The Cult of Mac faithful have spoken: Apple’s cuddly co-founder The Woz will be the latest tech icon recreated in wax as a Madame Tussauds statue.
Beating out other possible candidates including Elon Musk, Steve Wozniak will take his rightful place alongside the waxen visages of Steve Jobs and Mark Zuckerberg at Madame Tussauds’ San Francisco museum this fall.
Steve Wozniak thinks the future is all about self-driving cars, but don’t expect him to be putting his money on the rumored Apple Car.
That’s because the Apple co-founder has signed a deal with Cadillac which will see him not only appear in marketing for the firm, but also offering his thoughts in a technical consulting role.
“I will be meeting with Cadillac, offering tech ideas on what belongs [in future vehicles] and what doesn’t,” Woz told a group of more than 200 people attending a recent presentation hosted by BBVA Compass Bank.
Apple’s not exactly hurting for press coverage these days. There was a time, though, when the company was desperate for any bit of publicity it could drum up. That time was February 1977, when The Apple Computer Company spoke to Kilobaud magazine for a multi-page feature article.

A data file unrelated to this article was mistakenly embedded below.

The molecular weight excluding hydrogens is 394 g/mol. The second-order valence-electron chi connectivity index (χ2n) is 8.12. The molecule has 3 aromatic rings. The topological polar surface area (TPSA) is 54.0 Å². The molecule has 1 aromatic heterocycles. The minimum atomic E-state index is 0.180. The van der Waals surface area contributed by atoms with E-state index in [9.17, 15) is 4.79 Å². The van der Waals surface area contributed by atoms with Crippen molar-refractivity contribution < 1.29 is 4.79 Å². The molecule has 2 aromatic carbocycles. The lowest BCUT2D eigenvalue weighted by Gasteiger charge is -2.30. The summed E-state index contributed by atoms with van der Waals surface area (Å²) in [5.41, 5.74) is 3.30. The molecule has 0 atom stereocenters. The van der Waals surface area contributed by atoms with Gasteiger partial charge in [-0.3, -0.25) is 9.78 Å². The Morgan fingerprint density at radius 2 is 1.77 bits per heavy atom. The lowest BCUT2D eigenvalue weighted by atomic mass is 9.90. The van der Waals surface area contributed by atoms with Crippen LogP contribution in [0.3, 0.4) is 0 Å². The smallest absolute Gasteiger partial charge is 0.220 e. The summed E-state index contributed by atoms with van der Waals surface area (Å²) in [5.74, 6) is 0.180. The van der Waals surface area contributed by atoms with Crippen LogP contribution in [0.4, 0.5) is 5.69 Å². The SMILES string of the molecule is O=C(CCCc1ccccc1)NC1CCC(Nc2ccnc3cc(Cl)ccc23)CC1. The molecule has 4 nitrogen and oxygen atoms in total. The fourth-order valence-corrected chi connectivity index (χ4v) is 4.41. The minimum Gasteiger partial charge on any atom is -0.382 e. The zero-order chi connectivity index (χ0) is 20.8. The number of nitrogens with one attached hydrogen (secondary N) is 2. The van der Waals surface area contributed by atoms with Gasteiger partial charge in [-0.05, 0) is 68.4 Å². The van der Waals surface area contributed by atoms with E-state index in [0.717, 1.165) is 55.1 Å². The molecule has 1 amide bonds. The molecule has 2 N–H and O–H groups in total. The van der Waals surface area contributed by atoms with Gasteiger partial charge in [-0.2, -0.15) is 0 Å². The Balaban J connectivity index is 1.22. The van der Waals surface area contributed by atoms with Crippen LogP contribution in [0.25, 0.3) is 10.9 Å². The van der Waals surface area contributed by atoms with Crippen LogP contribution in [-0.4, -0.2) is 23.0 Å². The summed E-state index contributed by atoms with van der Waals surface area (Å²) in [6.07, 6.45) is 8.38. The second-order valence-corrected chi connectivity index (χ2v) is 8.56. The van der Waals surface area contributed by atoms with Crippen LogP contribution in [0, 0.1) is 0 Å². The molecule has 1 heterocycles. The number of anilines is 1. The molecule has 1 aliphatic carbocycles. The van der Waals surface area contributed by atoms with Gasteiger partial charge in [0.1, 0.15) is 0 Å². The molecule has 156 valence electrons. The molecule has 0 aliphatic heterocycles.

I don’t know whether my favorite bit of the resulting article is the crowing about 10 Apple computers selling in three weeks (the iPhone 6 and 6 Plus sold 10 million in their opening weekend) or Steve Jobs not yet mastering the art of selling by admitting the machine “is not for everybody,” but it makes for fun reading nonetheless.
Way back in the day (1972), Steve Jobs and Steve Wozniak designed and started selling “blue boxes,” devices that generated specific tones that would game the telephone networks of the day (called “phreaking.” These would allow phone phreaks to make free long distance calls, for instance.
It was illegal then (the two Steve’s inspiration, “Cap’n Crunch” Draper, was sent to prison for five years for his own phreaking attempts), but you can get the same fun minus the jail time now at a new website that emulates the blue boxes of yesteryear.